Dolores Cullen, photographer and feature writer, holds up a copy of The Storm Lake Times
Previously published at GBH News.
Dolores Cullen is scanning through photos she’d taken at a local elementary school where Abby Bean, the reigning Iowa Pork Producers Pork Queen, had enthused over the finer points of hog production. The kids were encouraged to oink. There was a piglet wearing a diaper. It was the sort of event that oozes cute.
But that’s not what was on Cullen’s mind. While driving through Albert City, she was hit with an odor so foul that she couldn’t stop talking about it. “It was so putrid I almost gagged, from hog confinement,” she says. When she commented on the smell during a visit to the post office to deliver newspapers, she was told it was from corn that had been put out to dry.
“No,” she says she responded. “This is not the smell of drying corn. This is hog shit.”
Welcome to The Storm Lake Times, a 21-year-old twice-weekly newspaper with a circulation of about 3,000 that covers Buena Vista County, Iowa. The paper is the subject of a documentary, “Storm Lake,” that will be broadcast on most PBS stations this coming Monday, Nov. 15, at 10 p.m., including GBH-2 in Boston.
The film, by Jerry Risius and Beth Levison, tells the story of a small rural newspaper’s fight for survival at a time when local papers across the country are cutting back and shutting down. At the center of that story are the Cullens, a remarkable family who persevere through calamities such as the rise of agribusiness, which wiped out much of the local advertising that had once sustained the paper; the spreading tentacles of the internet, which grabbed another big chunk; and, finally, the insidious invasion of COVID-19.
The Times was already among our better-known rural newspapers by virtue of a Pulitzer Prize that it won in 2017 for a series of editorials written by Art Cullen, the editor. As the Pulitzer judges put it, the paper “successfully challenged powerful corporate agricultural interests in Iowa.” Cullen’s editorials so enraged those interests that the Iowa Senate refused to approve a resolution of congratulations, a tidbit that did not make it into the film.
Cullen later wrote a book about his life as a small-town newspaperman, but his notoriety appears not to have been of much help to the Times’ bottom line. Indeed, “Storm Lake” is a story of struggle. At one point the publisher, Art’s older brother, John, explains how he spent months listening to readers in order to pare the television listings down from 80 channels to 31 without sparking too much outrage, thus saving about $10,000.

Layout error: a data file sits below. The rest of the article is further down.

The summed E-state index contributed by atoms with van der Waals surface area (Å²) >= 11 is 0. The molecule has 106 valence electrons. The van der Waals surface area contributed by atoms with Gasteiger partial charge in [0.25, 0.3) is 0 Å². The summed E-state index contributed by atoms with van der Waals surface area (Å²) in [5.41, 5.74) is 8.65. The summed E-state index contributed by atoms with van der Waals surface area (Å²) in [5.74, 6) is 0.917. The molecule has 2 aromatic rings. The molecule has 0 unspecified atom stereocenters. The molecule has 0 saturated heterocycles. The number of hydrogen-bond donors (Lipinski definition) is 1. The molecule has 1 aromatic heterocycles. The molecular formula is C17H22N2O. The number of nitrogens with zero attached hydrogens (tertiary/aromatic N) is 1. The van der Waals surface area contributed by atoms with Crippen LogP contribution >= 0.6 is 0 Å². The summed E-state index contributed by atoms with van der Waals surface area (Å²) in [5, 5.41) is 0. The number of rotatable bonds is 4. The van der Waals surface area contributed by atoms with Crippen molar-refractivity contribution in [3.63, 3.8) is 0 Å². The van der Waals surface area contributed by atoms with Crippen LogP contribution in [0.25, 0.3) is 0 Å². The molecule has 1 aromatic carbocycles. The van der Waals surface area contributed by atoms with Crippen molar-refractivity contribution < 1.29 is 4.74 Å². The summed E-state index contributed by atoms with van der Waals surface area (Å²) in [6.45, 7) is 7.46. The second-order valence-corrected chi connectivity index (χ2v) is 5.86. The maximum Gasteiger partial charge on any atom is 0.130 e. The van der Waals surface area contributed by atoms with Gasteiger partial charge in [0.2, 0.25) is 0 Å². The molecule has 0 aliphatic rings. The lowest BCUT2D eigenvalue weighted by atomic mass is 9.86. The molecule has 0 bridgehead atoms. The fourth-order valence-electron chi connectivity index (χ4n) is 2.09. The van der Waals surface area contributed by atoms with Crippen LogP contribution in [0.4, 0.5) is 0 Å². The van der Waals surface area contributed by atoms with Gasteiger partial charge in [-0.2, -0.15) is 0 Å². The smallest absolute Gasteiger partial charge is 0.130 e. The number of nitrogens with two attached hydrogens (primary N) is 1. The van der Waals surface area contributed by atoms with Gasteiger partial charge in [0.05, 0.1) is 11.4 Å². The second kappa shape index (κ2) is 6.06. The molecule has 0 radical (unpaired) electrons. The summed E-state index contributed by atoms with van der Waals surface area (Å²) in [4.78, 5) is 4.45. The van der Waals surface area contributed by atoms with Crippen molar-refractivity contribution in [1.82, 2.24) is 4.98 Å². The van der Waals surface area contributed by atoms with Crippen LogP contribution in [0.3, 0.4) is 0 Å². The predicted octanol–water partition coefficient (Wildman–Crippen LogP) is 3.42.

Art Cullen is the narrative center of the film. Rail thin, with a shock of unkempt white hair (less unkempt after he submitted to a haircut administered by Dolores, his wife), a bushy horseshoe mustache and wire-rimmed glasses, we see him interviewing a range of characters, from a farmer talking about how a surplus of rain has stunted the corn crop to then-presidential candidate Elizabeth Warren on stage in front of hundreds during the run-up to the Iowa caucuses. We’re treated to several samples of his lyrical writing as well.
The caucuses provide a welcome break from the monotony of rural life. Democratic candidate Pete Buttigieg drops by, and he’s not allowed to leave until he’s autographed an enormous “Storm Lake Times” sign that adorns the newsroom. Art takes part in an MSNBC panel moderated by Chuck Todd. Art and his son, Tom, report from the scene on caucus night, their disappointment palpable as it becomes clear that problems with the app used to tally the results mean that there would be no results for quite some. The Times’ headline: “Who Won the Caucuses? Not Iowa.”
Tom, Art and John Cullen
“Everybody thinks this is going to kill the Iowa caucuses,” Art says. “It shouldn’t, but it will.” A short time later he adds: “It’s not the process that broke down. It’s the app. It’s kind of too bad that we just can’t be more patient with democracy.”
The COVID-19 pandemic followed the caucuses by just a few weeks, and it nearly put the Times out of business. Advertising was down 50% in March 2020. Art and John muse about walking away rather than piling up more debt, or selling the Times’ building.
But they prevailed. We learn at the end that the paper held a successful GoFundMe campaign, signed up more than 100 new subscribers and unveiled a redesigned website that was attracting 1.2 million page views per month. The paper would survive.
Risius and Levison have provided a fascinating close-up look at the local news crisis, which has claimed some 2,100 U.S. newspapers over the past 15 years. At a moment when corporate chains control thousands of papers, squeezing out profits while cutting back on news coverage, the Cullens stand out as notable — and noble — exceptions.
“The pay is lousy and the hours are terrible,” says Art. “But you can change the world through journalism.”